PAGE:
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# Sampling Bayesian Networks - PowerPoint PPT Presentation

Sampling Bayesian Networks. ICS 276 2007. Answering BN Queries. Probability of Evidence P(e) ? NP-hard Conditional Prob. P(x i |e) ? NP-hard MPE x = arg max P(x|e) ? NP-hard MAP y = arg max P(y|e), y  x ? NP PP -hard Approximating P(e) or P(x i |e) within : NP-hard.

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### Sampling Bayesian Networks

ICS 276

2007

• Probability of Evidence P(e) ? NP-hard

• Conditional Prob. P(xi|e) ? NP-hard

• MPE x = arg max P(x|e) ? NP-hard

• MAP y = arg max P(y|e), y  x ?

NPPP-hard

• Approximating P(e) or P(xi|e) within : NP-hard

Structural Approximations

• Eliminate some dependencies

• Remove edges

• Mini-Bucket Approach

Search

Approach for optimization tasks: MPE, MAP

Sampling

Generate random samples and compute values of interest from samples,

not original network

• Input: Bayesian network with set of nodes X

• Sample = a tuple with assigned values

s=(X1=x1,X2=x2,… ,Xk=xk)

• Tuple may include all variables (except evidence) or a subset

• Sampling schemas dictate how to generate samples (tuples)

• Ideally, samples are distributed according to P(X|E)

Given a set of variables X = {X1, X2, … Xn} that represent joint probability distribution (X) and some function g(X), we can compute expected value of g(X) :

Sampling From (X)

A sample St is an instantiation:

Given independent, identically distributed samples (iid) S1, S2, …ST from (X), it follows from Strong Law of Large Numbers:

• Given random variable X, D(X)={0, 1}

• Given P(X) = {0.3, 0.7}

• Generate k samples: 0,1,1,1,0,1,1,0,1

• Approximate P’(X):

• Given random variable X, D(X)={0, 1}

• Given P(X) = {0.3, 0.7}

• Sample X  P (X)

• draw random number r  [0, 1]

• If (r < 0.3) then set X=0

• Else set X=1

• Can generalize for any domain size

• Same Idea: generate a set of samples T

• Estimate P(Xi|E) from samples

• Challenge: X is a vector and P(X) is a huge distribution represented by BN

• Need to know:

• How to generate a new sample ?

• How many samples T do we need ?

• How to estimate P(E=e) and P(Xi|e) ?

• Forward Sampling

• Gibbs Sampling (MCMC)

• Blocking

• Rao-Blackwellised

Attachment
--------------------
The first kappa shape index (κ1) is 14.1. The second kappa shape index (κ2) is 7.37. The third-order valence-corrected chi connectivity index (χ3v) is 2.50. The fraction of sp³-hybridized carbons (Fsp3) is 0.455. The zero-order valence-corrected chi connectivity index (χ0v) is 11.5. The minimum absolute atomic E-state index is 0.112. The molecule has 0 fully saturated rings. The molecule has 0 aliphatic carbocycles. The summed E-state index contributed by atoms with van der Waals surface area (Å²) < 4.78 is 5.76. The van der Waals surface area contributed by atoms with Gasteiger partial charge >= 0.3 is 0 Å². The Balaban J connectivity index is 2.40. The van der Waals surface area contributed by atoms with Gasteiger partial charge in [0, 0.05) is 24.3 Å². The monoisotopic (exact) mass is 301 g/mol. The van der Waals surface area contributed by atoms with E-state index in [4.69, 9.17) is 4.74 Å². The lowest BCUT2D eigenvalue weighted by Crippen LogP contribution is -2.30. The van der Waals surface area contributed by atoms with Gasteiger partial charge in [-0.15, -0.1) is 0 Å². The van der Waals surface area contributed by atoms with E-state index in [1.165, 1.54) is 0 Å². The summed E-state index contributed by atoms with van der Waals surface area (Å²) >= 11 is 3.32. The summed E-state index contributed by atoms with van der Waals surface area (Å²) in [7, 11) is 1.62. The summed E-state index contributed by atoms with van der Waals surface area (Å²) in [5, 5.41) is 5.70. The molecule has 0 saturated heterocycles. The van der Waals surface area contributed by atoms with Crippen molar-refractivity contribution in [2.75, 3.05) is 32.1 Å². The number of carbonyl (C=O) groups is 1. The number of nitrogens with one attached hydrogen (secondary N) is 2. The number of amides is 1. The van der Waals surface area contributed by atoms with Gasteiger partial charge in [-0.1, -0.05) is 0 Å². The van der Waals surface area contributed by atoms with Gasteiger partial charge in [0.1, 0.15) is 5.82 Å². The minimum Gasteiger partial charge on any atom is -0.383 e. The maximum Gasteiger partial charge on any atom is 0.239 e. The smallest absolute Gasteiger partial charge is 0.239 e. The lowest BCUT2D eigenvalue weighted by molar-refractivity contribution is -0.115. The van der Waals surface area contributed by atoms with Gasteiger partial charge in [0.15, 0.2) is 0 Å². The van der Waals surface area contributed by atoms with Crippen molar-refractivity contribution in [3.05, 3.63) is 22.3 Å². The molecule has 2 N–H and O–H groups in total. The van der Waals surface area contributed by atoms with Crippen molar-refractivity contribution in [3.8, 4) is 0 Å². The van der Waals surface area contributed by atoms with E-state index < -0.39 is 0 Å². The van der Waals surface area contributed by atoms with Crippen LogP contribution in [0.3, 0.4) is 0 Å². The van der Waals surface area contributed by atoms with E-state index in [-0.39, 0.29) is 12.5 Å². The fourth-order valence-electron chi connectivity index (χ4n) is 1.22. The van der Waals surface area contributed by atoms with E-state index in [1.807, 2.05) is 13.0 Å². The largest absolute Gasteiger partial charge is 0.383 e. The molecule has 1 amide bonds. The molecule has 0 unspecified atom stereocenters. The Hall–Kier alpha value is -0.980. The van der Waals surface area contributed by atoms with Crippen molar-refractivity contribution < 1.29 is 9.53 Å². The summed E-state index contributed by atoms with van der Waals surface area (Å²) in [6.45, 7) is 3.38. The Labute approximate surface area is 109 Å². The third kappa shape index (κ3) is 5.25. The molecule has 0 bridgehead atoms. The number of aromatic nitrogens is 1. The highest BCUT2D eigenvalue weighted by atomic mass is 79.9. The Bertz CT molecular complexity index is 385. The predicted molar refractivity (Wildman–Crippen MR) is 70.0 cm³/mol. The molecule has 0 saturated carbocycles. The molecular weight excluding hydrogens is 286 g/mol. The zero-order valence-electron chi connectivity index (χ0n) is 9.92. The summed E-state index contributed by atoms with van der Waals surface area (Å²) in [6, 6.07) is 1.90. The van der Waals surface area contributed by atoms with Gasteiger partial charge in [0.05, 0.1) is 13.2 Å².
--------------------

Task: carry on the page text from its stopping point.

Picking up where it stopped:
• Likelihood Weighting

• Importance Sampling

• Sequential Monte-Carlo (Particle Filtering) in Dynamic Bayesian Networks

• Forward Sampling

• Case with No evidence E={}

• Case with Evidence E=e

• # samples N and Error Bounds

Forward Sampling No Evidence(Henrion 1988)

Input: Bayesian network

X= {X1,…,XN}, N- #nodes, T - # samples

Output: T samples

Process nodes in topological order – first process the ancestors of a node, then the node itself:

• For t = 0 to T

• For i = 0 to N

• Xi sample xit from P(xi | pai)

0

0.3

1

Sampling A Value

What does it mean to sample xit from P(Xi | pai) ?

• Assume D(Xi)={0,1}

• Assume P(Xi | pai) = (0.3, 0.7)

• Draw a random number r from [0,1]

If r falls in [0,0.3], set Xi = 0

If r falls in [0.3,1], set Xi=1

X1

X3

X2

X4

estimate P(Xi = xi) :

Basically, count the proportion of samples where Xi = xi

Input: Bayesian network

X= {X1,…,XN}, N- #nodes

E – evidence, T - # samples

Output: T samples consistent with E

• For t=1 to T

• For i=1 to N

• Xi sample xit from P(xi | pai)

• If Xi in E and Xi xi, reject sample:

• i = 1 and go to step 2

X1

X3

X2

X4

Let Y be a subset of evidence nodes s.t. Y=u

Theorem: Let s(y) be the estimate of P(y) resulting from a randomly chosen sample set S with T samples. Then, to guarantee relative error at most with probability at least 1- it is enough to have:

Derived from Chebychev’s Bound.

Theorem: Let s(y) be the estimate of P(y) resulting from a randomly chosen sample set S with T samples. Then, to guarantee relative error at most with probability at least 1- it is enough to have:

Derived from Hoeffding’s Bound (full proof is given in Koller).

• P(xi | pa(xi)) is readily available

• Samples are independent !

Drawbacks:

• If evidence E is rare (P(e) is low), then we will reject most of the samples!

• Since P(y) in estimate of T is unknown, must estimate P(y) from samples themselves!

• If P(e) is small, T will become very big!

• Forward Sampling

• High Rejection Rate

• Fix evidence values

• Gibbs sampling (MCMC)

• Likelihood Weighting

• Importance Sampling

• {henrion88} M. Henrion, "Propagating uncertainty in Bayesian networks by probabilistic logic sampling”, Uncertainty in AI, pp. = 149-163,1988

• Markov Chain Monte Carlo method

(Gelfand and Smith, 1990, Smith and Roberts, 1993, Tierney, 1994)

• Samples are dependent, form Markov Chain

• Sample from P’(X|e)which converges toP(X|e)

• Guaranteed to converge when all P > 0

• Methods to improve convergence:

• Blocking

• Rao-Blackwellised

• Error Bounds

• Lag-t autocovariance

• Multiple Chains, Chebyshev’s Inequality

• A sample t[1,2,…],is an instantiation of all variables in the network:

• Sampling process

• Fix values of observed variables e

• Instantiate node values in sample x0 at random

• Generate samples x1,x2,…xT from P(x|e)

• Compute posteriors from samples

Generate sample xt+1 from xt :

In short, for i=1 to N: